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Mr Lloyd was discussing the badly damaged chip seal rumble strips installed on Riverbank Rd six weeks ago by the Queenstown Lakes District Council to warn motorists to slow down when approaching the Ballantyne Rd intersection.
Their installation was in response to concerns raised with the Wanaka Community Board in March by Ballantyne Rd residents John Wellington and Julie Jones, who said motorists regularly failed to give way at the intersection and a serious accident was inevitable.
The rumble strips were suggested as an interim safety measure until the intersection could be completely redesigned.
At yesterday's community board meeting, chairwoman Rachel Brown said the rumble strips had ''failed'' due to a combination of weather conditions and air brakes on large vehicles ''ripping them up''.
Board member Ross McRobie said the matter should be treated with ''some urgency'', while Mr Lloyd said the exercise had been ''a cock-up like Cardrona was and I always thought if you made a cock-up, you fix it quickly''.
Mr Lloyd was referring to the council's costly mistake at Cardrona last year, where $50,000 rumble strips at either end of the village had to be removed a month after installation because they were a safety hazard for cyclists and motorcyclists.
''The decision [to install rumble strips on Riverbank Rd] was made quickly, presumably because it's a danger area, and obviously there was a mess made and it should be fixed,'' Mr Lloyd said.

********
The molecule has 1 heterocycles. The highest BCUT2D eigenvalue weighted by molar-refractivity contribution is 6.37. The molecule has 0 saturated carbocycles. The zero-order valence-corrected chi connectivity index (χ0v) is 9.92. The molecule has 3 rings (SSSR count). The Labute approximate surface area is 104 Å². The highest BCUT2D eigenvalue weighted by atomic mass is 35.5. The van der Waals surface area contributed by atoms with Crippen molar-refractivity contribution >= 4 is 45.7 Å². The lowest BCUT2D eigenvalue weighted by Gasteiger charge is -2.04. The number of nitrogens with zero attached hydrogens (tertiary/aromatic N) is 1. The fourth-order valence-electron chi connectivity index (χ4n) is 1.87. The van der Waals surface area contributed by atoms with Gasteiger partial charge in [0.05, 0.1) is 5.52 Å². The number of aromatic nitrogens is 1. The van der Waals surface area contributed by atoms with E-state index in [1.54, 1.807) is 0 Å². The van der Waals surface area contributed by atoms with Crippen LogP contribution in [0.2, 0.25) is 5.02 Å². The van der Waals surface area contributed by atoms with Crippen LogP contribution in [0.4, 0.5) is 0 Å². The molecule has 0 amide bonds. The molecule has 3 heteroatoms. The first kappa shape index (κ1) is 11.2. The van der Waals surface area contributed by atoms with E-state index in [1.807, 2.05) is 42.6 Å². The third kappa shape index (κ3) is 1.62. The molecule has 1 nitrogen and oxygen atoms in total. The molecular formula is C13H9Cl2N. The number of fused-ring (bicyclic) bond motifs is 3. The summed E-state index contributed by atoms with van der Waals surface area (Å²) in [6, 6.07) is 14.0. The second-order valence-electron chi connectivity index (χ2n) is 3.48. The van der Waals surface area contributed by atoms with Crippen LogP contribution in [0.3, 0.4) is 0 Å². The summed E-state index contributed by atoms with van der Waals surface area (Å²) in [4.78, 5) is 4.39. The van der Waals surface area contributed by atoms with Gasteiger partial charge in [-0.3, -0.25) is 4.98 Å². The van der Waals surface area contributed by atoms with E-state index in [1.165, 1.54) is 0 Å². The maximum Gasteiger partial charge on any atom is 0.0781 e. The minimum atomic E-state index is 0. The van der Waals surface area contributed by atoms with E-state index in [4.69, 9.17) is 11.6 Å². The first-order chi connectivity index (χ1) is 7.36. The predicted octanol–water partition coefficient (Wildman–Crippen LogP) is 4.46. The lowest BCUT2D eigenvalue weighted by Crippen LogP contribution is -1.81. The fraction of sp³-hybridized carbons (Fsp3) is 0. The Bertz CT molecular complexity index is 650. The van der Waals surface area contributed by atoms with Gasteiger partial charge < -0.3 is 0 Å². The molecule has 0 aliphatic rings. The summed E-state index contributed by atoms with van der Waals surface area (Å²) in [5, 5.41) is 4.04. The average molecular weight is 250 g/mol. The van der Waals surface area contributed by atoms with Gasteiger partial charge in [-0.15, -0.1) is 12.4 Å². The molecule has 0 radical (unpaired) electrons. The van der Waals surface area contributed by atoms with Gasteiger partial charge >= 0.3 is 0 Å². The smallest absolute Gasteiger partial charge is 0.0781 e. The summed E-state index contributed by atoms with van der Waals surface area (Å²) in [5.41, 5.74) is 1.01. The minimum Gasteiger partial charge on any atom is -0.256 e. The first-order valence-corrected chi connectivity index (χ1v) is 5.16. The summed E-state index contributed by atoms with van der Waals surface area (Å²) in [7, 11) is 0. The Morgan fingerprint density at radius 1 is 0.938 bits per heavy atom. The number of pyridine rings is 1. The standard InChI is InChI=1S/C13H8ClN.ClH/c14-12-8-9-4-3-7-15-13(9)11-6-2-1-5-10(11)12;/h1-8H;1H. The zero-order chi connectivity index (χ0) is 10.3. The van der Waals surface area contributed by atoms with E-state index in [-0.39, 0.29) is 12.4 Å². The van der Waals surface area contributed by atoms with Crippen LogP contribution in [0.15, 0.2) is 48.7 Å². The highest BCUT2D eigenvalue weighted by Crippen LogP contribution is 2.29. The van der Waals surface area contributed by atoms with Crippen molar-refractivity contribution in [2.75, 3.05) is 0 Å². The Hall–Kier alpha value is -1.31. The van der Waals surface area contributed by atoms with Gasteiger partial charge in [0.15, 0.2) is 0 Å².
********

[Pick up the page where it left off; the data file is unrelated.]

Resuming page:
Ms Brown said the board had committed to improving safety at the intersection and she had the assurance of council engineers that the rumble strips would be reinstalled as soon as the contractor was available.
When the Otago Daily Times visited Riverbank Rd yesterday afternoon, council contractors were already on site removing the ruined strips and replacing them with ones which had better adhesive qualities.
QLDC chief engineer Ulrich Glasner said the work would be completed within the next couple of days and it was likely additional rumble strips would be installed further back from the intersection in four to six weeks, depending on how the first lot of replacements performed.
However, the strips remained a temporary measure until a longer-lasting solution could be found.
One permanent option being considered was cutting into the asphalt to create the desired rumble effect, rather than adding something on top of its surface.
''We are experimenting a little bit with product and what will be the best for the environment,'' Mr Glasner said.
Alternative traffic-slowing solutions discussed by the community board yesterday included photovoltaic road marking technology, illuminated signage and one tongue-in-cheek suggestion to resite the ill-fated Cardrona rumble strips.